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The Distribution of Financial Literacy in Australia

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  • Andrew C. Worthington

Abstract

Ordered logit models are used to predict financial literacy on the basis of individual demographic, socioeconomic and financial characteristics. The data is drawn from the 2003 ANZ Survey of Adult Financial Literacy in Australia and relates to 3,548 respondents. Financial literacy is defined, amongst other things, in terms of standard mathematical ability and understanding of basic and advanced financial terms. Factors examined include gender, age, ethnicity, occupation, educational level and family structure, along with household income, savings (including superannuation), and mortgage and non-mortgage debt. The evidence suggests that financial literacy is highest for respondents aged between 50 and 60 years, professionals, executives, business and farm owners, and those who have completed university or college with higher levels of income, savings and debt. Financial literacy is lowest for females, the unemployed and other non-workers, those from a non-English speaking background, and those with only the lowest levels of secondary education. The models best predict the highest and lowest levels of financial literacy.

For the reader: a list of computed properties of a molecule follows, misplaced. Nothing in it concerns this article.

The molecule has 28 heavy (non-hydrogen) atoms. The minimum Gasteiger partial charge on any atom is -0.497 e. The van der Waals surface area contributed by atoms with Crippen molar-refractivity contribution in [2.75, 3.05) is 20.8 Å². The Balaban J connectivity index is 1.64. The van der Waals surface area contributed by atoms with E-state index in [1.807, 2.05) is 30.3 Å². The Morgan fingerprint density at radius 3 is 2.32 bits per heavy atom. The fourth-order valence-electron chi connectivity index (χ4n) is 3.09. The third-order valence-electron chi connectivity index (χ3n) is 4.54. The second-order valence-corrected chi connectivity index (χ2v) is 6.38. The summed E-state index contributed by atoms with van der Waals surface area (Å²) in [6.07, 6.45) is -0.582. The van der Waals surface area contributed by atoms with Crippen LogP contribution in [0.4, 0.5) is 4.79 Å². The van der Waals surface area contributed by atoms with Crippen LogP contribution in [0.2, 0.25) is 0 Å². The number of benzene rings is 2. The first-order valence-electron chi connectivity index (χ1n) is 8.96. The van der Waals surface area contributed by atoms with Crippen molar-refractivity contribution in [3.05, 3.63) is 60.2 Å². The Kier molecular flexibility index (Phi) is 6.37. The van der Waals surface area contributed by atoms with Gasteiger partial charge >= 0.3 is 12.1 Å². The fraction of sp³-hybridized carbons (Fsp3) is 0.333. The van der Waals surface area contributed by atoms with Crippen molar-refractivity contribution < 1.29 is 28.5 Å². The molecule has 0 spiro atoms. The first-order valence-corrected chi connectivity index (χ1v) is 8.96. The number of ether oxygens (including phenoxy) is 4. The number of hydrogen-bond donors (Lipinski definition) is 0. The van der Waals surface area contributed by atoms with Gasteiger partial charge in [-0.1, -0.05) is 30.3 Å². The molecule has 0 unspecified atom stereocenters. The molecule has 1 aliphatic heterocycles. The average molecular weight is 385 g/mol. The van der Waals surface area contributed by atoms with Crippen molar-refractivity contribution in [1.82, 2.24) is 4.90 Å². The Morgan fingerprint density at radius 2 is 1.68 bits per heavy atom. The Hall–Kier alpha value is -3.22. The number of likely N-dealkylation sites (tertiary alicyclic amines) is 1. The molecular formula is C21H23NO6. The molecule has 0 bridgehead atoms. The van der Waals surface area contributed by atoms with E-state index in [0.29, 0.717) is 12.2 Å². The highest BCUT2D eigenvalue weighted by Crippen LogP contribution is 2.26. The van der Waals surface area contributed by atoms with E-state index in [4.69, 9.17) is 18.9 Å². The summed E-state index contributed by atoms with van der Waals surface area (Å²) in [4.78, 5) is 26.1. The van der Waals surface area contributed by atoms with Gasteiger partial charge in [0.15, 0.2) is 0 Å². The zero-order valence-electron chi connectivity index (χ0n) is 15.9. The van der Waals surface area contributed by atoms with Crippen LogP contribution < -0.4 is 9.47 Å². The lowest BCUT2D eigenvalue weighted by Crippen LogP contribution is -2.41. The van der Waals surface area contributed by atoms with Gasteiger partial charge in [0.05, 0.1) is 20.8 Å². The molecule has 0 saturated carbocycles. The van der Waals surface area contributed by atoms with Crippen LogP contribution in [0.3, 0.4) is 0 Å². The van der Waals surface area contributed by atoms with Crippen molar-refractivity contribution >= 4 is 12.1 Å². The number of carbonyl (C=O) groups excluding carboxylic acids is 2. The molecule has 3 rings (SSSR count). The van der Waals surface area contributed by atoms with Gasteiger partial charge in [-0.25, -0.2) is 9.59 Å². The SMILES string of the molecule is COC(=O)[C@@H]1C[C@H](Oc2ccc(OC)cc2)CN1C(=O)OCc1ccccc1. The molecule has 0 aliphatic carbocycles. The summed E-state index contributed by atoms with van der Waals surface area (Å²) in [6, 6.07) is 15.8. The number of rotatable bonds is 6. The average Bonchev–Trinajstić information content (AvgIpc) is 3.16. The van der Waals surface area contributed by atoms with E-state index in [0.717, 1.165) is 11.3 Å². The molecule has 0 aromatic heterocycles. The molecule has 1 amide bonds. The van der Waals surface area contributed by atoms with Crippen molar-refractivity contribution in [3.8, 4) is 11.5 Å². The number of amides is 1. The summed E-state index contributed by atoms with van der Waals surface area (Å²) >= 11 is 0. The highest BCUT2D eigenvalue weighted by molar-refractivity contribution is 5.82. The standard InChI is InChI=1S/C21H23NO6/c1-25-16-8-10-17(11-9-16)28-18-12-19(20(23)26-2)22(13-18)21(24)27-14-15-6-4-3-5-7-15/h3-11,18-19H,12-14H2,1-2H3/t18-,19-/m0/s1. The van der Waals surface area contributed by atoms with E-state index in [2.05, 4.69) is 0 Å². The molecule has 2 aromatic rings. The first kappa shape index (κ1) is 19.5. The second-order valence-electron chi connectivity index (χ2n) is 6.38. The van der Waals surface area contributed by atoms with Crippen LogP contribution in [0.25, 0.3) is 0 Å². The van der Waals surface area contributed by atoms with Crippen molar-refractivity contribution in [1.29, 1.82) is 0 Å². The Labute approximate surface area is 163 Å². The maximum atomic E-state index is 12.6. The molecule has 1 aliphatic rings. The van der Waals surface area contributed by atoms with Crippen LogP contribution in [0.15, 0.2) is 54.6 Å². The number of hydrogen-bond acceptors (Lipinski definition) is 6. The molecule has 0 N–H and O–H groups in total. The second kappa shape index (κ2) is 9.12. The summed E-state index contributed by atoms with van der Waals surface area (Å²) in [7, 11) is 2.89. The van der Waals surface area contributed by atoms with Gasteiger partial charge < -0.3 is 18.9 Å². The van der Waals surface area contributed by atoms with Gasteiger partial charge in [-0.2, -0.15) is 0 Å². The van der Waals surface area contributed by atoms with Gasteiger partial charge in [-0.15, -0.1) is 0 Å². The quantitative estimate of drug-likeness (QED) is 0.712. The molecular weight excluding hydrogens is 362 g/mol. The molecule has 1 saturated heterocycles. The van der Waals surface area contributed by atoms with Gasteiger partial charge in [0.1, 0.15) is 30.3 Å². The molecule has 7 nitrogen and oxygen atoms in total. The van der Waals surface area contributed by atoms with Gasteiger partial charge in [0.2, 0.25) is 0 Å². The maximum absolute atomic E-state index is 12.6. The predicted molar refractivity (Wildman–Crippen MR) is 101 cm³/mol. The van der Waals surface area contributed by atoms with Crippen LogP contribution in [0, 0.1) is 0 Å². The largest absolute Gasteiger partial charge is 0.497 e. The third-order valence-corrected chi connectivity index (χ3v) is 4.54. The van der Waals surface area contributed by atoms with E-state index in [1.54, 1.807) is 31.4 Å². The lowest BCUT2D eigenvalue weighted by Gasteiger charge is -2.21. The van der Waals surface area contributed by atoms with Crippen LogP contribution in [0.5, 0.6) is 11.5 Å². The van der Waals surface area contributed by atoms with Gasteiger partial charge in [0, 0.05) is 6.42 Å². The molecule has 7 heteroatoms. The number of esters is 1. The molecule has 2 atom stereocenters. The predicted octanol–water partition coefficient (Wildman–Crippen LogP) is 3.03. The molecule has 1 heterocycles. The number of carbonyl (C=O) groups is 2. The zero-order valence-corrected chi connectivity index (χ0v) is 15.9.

Suggested Citation

  • Andrew C. Worthington, 2004. "The Distribution of Financial Literacy in Australia," School of Economics and Finance Discussion Papers and Working Papers Series 185, School of Economics and Finance, Queensland University of Technology.
  • Handle: RePEc:qut:dpaper:185
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    File URL: http://external-apps.qut.edu.au/business/documents/discussionPapers/2004/DP%20No.185%20-%20Worthington.pdf
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    References listed on IDEAS

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    1. Andrew C. Worthington, 2003. "Debt as a source of financial stress in Australian households," School of Economics and Finance Discussion Papers and Working Papers Series 164, School of Economics and Finance, Queensland University of Technology.
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